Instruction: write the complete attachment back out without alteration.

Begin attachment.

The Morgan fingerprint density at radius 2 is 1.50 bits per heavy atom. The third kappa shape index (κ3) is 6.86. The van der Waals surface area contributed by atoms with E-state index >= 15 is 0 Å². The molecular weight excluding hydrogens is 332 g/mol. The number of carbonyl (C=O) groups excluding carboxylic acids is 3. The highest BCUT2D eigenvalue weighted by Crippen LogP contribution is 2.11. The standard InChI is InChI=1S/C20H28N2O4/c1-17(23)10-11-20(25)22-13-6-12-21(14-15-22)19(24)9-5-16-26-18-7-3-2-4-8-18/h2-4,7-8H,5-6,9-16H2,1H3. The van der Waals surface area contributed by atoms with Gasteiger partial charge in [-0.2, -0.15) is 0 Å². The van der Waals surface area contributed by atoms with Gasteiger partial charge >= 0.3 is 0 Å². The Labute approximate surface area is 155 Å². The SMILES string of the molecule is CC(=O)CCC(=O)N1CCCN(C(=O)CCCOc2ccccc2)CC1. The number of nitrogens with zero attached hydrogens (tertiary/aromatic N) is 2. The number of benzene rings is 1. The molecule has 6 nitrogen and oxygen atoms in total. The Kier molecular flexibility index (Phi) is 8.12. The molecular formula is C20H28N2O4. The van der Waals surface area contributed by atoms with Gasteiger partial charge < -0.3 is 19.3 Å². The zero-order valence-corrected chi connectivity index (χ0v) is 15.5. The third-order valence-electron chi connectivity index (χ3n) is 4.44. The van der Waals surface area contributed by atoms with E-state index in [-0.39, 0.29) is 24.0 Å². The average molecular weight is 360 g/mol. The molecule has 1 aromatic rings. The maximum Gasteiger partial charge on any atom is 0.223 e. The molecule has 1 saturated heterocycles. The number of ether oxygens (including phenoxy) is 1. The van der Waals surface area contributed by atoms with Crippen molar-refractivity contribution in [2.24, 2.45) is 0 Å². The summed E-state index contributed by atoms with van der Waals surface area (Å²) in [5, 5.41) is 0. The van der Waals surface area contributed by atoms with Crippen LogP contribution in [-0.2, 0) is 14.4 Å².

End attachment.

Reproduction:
The Morgan fingerprint density at radius 2 is 1.50 bits per heavy atom. The third kappa shape index (κ3) is 6.86. The van der Waals surface area contributed by atoms with E-state index >= 15 is 0 Å². The molecular weight excluding hydrogens is 332 g/mol. The number of carbonyl (C=O) groups excluding carboxylic acids is 3. The highest BCUT2D eigenvalue weighted by Crippen LogP contribution is 2.11. The standard InChI is InChI=1S/C20H28N2O4/c1-17(23)10-11-20(25)22-13-6-12-21(14-15-22)19(24)9-5-16-26-18-7-3-2-4-8-18/h2-4,7-8H,5-6,9-16H2,1H3. The van der Waals surface area contributed by atoms with Gasteiger partial charge in [-0.2, -0.15) is 0 Å². The van der Waals surface area contributed by atoms with Gasteiger partial charge >= 0.3 is 0 Å². The Labute approximate surface area is 155 Å². The SMILES string of the molecule is CC(=O)CCC(=O)N1CCCN(C(=O)CCCOc2ccccc2)CC1. The number of nitrogens with zero attached hydrogens (tertiary/aromatic N) is 2. The number of benzene rings is 1. The molecule has 6 nitrogen and oxygen atoms in total. The Kier molecular flexibility index (Phi) is 8.12. The molecular formula is C20H28N2O4. The van der Waals surface area contributed by atoms with Gasteiger partial charge < -0.3 is 19.3 Å². The zero-order valence-corrected chi connectivity index (χ0v) is 15.5. The third-order valence-electron chi connectivity index (χ3n) is 4.44. The van der Waals surface area contributed by atoms with E-state index in [-0.39, 0.29) is 24.0 Å². The average molecular weight is 360 g/mol. The molecule has 1 aromatic rings. The maximum Gasteiger partial charge on any atom is 0.223 e. The molecule has 1 saturated heterocycles. The number of ether oxygens (including phenoxy) is 1. The van der Waals surface area contributed by atoms with Crippen molar-refractivity contribution in [2.24, 2.45) is 0 Å². The summed E-state index contributed by atoms with van der Waals surface area (Å²) in [5, 5.41) is 0. The van der Waals surface area contributed by atoms with Crippen LogP contribution in [-0.2, 0) is 14.4 Å².